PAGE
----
macrumors 6502a
Sep 21, 2017
580
1,394
The movement away from calories with kids is a good idea because, I don’t know how many of y’all actually have kids, but they don’t think in terms of calories.

It’s Run! Run! Run! Play! Play! Play!
 

icanhazmac

macrumors 6502a
Apr 11, 2018
782
2,405
In other words, this change is targeted at making children healthier and developing good eating habits for the rest of their lives.

Really? I don't see any reference in the article to anything regarding good eating habits for life? Can you point it out?

And yet both of the first replies to this article thinks that’s a bad idea!

Not at all, I think helping children lead healthier lives is a great and noble cause. Changing language in order to sugar coat their lives and protect their tender sensibilities is not helpful.

After reading the 9to5 article, which has no reference to "body image" I may have reacted too harshly. The MR article implies that the ring label would be changed to 'movement' vs 'calories burned' as a way to shield a poor child from the body shaming realities of calories. Now, if as the 9to5 article seems to state the change was a way to encourage younger watch users to simply move more with language they can more closely relate to then I am all for it!
 

Joniz

macrumors 6502a
Sep 21, 2017
580
1,394
Not at all, I think helping children lead healthier lives is a great and noble cause. Changing language in order to sugar coat their lives and protect their tender sensibilities is not helpful.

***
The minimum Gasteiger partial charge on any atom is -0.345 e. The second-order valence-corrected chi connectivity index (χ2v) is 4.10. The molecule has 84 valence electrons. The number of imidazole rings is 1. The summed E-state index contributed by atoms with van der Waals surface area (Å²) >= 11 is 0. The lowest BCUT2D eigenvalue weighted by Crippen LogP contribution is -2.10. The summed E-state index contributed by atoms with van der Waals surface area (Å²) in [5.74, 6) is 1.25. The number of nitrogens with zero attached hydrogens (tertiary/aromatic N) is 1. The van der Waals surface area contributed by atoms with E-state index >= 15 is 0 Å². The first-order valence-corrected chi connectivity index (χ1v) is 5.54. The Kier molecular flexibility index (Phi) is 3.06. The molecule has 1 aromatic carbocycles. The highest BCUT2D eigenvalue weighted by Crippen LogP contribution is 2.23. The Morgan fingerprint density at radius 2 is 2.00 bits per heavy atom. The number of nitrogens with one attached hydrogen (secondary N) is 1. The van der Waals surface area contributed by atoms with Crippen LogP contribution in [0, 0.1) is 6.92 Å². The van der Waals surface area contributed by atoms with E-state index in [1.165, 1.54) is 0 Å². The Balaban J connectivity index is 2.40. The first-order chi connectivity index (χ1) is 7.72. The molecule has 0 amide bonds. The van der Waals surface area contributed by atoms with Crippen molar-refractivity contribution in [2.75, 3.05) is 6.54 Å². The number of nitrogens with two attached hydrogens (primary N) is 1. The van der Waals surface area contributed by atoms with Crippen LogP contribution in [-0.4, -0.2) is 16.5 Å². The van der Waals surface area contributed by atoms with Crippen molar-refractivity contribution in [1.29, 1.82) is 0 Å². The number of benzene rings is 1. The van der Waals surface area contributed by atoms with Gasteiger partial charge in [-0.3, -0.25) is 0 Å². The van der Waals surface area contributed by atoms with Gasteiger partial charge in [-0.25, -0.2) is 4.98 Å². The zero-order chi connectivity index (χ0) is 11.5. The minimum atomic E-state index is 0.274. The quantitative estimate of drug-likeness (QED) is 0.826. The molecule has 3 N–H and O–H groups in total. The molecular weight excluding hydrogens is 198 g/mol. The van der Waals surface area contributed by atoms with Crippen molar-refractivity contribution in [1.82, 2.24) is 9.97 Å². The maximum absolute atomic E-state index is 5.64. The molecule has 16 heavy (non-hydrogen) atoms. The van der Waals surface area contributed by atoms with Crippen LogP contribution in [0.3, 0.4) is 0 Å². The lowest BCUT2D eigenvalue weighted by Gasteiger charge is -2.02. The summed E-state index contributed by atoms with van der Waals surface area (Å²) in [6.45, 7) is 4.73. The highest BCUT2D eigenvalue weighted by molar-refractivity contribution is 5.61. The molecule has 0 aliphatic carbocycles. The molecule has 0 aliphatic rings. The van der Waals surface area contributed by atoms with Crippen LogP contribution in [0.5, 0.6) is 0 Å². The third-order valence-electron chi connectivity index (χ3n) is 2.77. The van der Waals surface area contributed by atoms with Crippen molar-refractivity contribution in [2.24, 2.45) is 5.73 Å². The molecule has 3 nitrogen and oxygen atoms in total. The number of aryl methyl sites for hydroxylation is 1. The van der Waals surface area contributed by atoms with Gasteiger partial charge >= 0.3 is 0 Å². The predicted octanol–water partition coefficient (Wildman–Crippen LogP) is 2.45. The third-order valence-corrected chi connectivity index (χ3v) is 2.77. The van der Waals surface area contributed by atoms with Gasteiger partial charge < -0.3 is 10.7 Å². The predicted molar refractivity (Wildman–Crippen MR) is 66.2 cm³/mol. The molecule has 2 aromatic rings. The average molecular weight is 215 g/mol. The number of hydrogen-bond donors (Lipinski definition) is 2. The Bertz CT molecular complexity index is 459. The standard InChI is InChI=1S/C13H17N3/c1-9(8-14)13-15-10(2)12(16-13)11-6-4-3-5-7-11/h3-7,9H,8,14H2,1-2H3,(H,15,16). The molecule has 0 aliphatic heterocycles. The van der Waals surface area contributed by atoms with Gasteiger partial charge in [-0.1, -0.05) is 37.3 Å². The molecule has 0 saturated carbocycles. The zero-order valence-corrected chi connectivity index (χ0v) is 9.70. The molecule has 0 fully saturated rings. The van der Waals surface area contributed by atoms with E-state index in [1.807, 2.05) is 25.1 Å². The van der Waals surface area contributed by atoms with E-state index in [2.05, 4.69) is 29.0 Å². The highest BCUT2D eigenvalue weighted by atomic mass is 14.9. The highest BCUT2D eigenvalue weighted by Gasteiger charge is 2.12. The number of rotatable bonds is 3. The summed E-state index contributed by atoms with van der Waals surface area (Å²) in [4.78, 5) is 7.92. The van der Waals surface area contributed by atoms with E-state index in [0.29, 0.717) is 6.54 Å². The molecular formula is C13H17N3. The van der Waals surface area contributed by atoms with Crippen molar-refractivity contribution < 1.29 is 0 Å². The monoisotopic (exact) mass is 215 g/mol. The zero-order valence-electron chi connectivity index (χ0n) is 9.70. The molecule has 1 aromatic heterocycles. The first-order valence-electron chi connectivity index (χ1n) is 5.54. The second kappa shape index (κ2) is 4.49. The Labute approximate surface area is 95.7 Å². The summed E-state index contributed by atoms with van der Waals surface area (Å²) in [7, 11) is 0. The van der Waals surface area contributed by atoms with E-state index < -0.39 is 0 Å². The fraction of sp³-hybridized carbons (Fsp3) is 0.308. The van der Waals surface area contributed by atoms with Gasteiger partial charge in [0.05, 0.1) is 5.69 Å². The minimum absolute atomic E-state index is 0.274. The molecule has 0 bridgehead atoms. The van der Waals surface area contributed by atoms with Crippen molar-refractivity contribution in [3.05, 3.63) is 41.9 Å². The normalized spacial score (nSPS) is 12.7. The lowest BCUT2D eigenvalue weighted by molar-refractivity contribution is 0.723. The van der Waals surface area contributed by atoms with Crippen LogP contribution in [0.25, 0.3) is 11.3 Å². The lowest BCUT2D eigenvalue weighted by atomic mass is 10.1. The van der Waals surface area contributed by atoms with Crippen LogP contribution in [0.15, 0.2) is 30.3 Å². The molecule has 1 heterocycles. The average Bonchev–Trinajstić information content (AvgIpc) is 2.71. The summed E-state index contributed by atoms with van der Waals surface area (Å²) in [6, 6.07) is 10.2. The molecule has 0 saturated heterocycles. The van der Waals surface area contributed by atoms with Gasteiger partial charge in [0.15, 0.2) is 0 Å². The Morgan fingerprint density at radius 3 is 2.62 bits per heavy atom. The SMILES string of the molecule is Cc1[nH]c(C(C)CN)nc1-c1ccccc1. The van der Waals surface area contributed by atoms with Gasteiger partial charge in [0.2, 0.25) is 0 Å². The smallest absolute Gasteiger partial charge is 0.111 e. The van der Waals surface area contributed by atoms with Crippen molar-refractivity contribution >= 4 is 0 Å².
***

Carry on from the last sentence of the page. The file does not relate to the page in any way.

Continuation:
Really? I don't see any reference in the article to anything regarding sugar coating their lives and protecting their tender sensibilities. Can you point it out?
 

nutmac

macrumors 603
Mar 30, 2004
5,196
4,540
For watchOS to become an ideal kid's watch, it also needs:
  • Standalone cellular service
  • Managed by a parent's iPhone, iPad, or Mac (rumored watchOS 7 feature)
  • Schooltime, a subset of Screen Time rumored for watchOS 7
 

icanhazmac

macrumors 6502a
Apr 11, 2018
782
2,405
Really? I don't see any reference in the article to anything regarding sugar coating their lives and protecting their tender sensibilities. Can you point it out?

Sure... right here:

Apple Watch will track a movement goal of 90 minutes instead of 500 active calories burned, providing children with a healthy target to achieve that does not focus on body image.

Again, my original comments were based on the MR article's twist listed above and not on the original 9to5 article that made no such references.

I am 100% on board with the change as a way to present activity to a young person in language they can relate to as referenced in the 9to5 article.
 

SBlue1

macrumors 68000
Oct 17, 2008
1,748
2,051
WOW, just wow! How does failing a 'calories burned' goal hurt more than failing a 'movement' goal.

Please include a participation trophy, each day, just for putting your watch on... even if you didn't.

I see you don't have kids. The last thing I want my kids to worry about is calories. The beautiful photoshopped cover people are gonna get them early enough.
 
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Mansu944

macrumors 6502a
Mar 11, 2012
639
1,506
Having kids focus on diet and calories is a fast track towards developing eating disorders which, of course, can lead to either anorexia or over-eating, neither of which is healthy.

In other words, this change is targeted at making children healthier and developing good eating habits for the rest of their lives.

And yet both of the first replies to this article thinks that’s a bad idea!

Incredible.